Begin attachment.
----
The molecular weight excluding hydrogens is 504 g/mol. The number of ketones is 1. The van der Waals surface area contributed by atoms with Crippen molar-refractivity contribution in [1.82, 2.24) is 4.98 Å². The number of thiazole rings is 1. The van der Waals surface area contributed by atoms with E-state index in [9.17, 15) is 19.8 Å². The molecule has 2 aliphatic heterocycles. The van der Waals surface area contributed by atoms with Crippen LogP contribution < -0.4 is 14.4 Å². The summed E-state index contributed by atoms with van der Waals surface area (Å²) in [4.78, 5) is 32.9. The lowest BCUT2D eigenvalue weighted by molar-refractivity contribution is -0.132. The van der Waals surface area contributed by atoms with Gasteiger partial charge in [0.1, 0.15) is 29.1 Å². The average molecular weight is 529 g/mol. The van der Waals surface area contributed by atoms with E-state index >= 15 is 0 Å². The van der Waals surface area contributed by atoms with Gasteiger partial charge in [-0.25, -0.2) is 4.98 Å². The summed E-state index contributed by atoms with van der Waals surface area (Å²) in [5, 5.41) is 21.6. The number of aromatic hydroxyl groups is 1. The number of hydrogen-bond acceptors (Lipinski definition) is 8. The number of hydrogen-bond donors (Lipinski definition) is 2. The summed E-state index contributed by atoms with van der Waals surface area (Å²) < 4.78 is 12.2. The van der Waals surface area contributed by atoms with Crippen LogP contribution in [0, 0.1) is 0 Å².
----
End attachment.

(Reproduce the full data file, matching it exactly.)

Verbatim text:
The molecular weight excluding hydrogens is 504 g/mol. The number of ketones is 1. The van der Waals surface area contributed by atoms with Crippen molar-refractivity contribution in [1.82, 2.24) is 4.98 Å². The number of thiazole rings is 1. The van der Waals surface area contributed by atoms with E-state index in [9.17, 15) is 19.8 Å². The molecule has 2 aliphatic heterocycles. The van der Waals surface area contributed by atoms with Crippen LogP contribution < -0.4 is 14.4 Å². The summed E-state index contributed by atoms with van der Waals surface area (Å²) in [4.78, 5) is 32.9. The lowest BCUT2D eigenvalue weighted by molar-refractivity contribution is -0.132. The van der Waals surface area contributed by atoms with Gasteiger partial charge in [0.1, 0.15) is 29.1 Å². The average molecular weight is 529 g/mol. The van der Waals surface area contributed by atoms with E-state index >= 15 is 0 Å². The van der Waals surface area contributed by atoms with Gasteiger partial charge in [-0.25, -0.2) is 4.98 Å². The summed E-state index contributed by atoms with van der Waals surface area (Å²) in [5, 5.41) is 21.6. The number of aromatic hydroxyl groups is 1. The number of hydrogen-bond acceptors (Lipinski definition) is 8. The number of hydrogen-bond donors (Lipinski definition) is 2. The summed E-state index contributed by atoms with van der Waals surface area (Å²) < 4.78 is 12.2. The van der Waals surface area contributed by atoms with Crippen LogP contribution in [0, 0.1) is 0 Å².